In February 2005 I spent seven days in Staten Island. While many Manhattanites would consider that tantamount to a sentence to life without BlackBerries or having the Republicans in Madison Square Garden for a week again, I enjoyed the sojourn. I was there to obtain photos for the ForgottenBook, which came out in September 2006.
My home during that week was Harbor House, located at Hylan Boulevard and the aptly-named Edgewater Street in Rosebank. Staten Island’s longest street, Hylan Boulevard, begins and ends with 17th Century houses: Clear Comfort, which for many years was home to the eminent photographer Alice Austen, features an original section dating to as far back as 1691, while the Conference, or Billopp, House in Tottenville at the other end of Hylan, was built in 1680. It’s possibly the only main thoroughfare in the USA that begins and ends at 17th-Century buildings.
It was February, so every conceivable type of weather came up. The first night I was there, I did not sleep; I do not sleep well in a strange bed. I was forced to give up on it anyway at first light, when the roosters started crowing; as their efforts to chase the sun out of the sky failed, I set out on various trips that had me walking and bussing across the island for what must have been over a hundred miles.
It was a short walk to the Austen house from Harbor House and from its front lawn you had your choice of views of the Verrazano- Narrows Bridge…
…or the downtown Manhattan skyline…
…or the downtown Staten Island skyline.
was happiest, though, to be staying in a corner room, so I could gaze at both the harbor and at Clear Comfort; its wide lawn and elegant aspect was a soothing respite at a time when I was a little unsettled, being out of day-to-day work. Never mind that it was around 20 degrees just about every day I was there except the first, when it was about 60. I had known of the house’s historic aspect as the longtime home of Staten Island’s foremost photographer of the late 1800s and early 1900s, but until researching it I had no idea how old it was.
LEFT: Alice Austen is the picture of Victorian-era femininity in this 1888 protrait. Alice’s World, Ann Novotny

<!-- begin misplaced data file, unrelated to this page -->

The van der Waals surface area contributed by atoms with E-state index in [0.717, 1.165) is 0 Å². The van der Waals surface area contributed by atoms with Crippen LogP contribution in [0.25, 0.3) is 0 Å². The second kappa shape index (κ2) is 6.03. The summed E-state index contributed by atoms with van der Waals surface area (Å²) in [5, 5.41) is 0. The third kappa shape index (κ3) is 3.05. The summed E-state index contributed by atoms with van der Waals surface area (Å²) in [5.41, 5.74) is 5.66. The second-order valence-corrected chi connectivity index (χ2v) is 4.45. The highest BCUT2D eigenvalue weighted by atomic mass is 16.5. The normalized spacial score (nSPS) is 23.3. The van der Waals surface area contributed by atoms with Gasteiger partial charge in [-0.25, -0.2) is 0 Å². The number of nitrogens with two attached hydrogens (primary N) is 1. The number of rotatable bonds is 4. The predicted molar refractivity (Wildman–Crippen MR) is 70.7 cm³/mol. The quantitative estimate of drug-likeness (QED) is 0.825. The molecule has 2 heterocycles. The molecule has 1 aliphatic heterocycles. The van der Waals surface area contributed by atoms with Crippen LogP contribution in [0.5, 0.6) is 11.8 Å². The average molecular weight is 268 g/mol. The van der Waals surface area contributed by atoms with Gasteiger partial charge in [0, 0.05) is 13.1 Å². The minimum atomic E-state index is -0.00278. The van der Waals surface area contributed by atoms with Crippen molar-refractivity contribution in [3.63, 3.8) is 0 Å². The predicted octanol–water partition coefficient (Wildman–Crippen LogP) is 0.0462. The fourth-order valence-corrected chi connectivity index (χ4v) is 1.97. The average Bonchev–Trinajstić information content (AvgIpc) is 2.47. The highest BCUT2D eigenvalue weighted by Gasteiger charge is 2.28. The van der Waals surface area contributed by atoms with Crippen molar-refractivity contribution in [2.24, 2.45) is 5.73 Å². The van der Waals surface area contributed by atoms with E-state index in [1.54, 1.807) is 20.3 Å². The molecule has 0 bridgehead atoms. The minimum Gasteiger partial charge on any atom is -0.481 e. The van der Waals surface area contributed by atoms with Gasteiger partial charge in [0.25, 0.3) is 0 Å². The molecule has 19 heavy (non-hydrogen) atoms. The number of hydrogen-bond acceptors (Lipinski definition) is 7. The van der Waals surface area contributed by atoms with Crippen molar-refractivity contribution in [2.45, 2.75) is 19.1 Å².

Alice Austen (1866-1952) was born to a prosperous family in what was then a part of Clifton and is now Rosebank. Her father, Edward Munn, disappeared before her birth; her mother, Alice Cornell Austen, moved with her daughter to her parents’ house, called Clear Comfort by the family, shortly after that. The house, at 2 Hylan Blvd. (then 2 Pennsylvania Avenue) had been purchased and later completely renovated from a simple farmhouse to a Victorian cottage by John Haggerty Austen, Miss Austen’s grandfather, in 1844.
Miss Austen was introduced to photography by her uncle, Oswald Müller, in 1876, when she was ten. Aside from Müller’s original demonstrations, her photographic skills and techniques were entirely self-taught, she insisted. In the latter years of the 19th Century, photography was a burdensome business; cameras were large and bulky, made of mahogany or cheaper wood with a leather cover. Negatives were produced on large glass plates covered with chemical emulsion and a number of these had to be carried, along with a selection of lenses, cartridges of magnesium powder, cables in case the photographe wished to insert herself in her own photographs, and tripods. More than one camera had to be taken, since in that era, larger cameras took larger prints; cameras could only take one proportion. As much as fifty pounds of equipment accompanied Miss Austen on her journeys. She maintained her own darkroom, spending many hours indoors processing her photographs.
Alice Austen, from New York Public Library Digital Gallery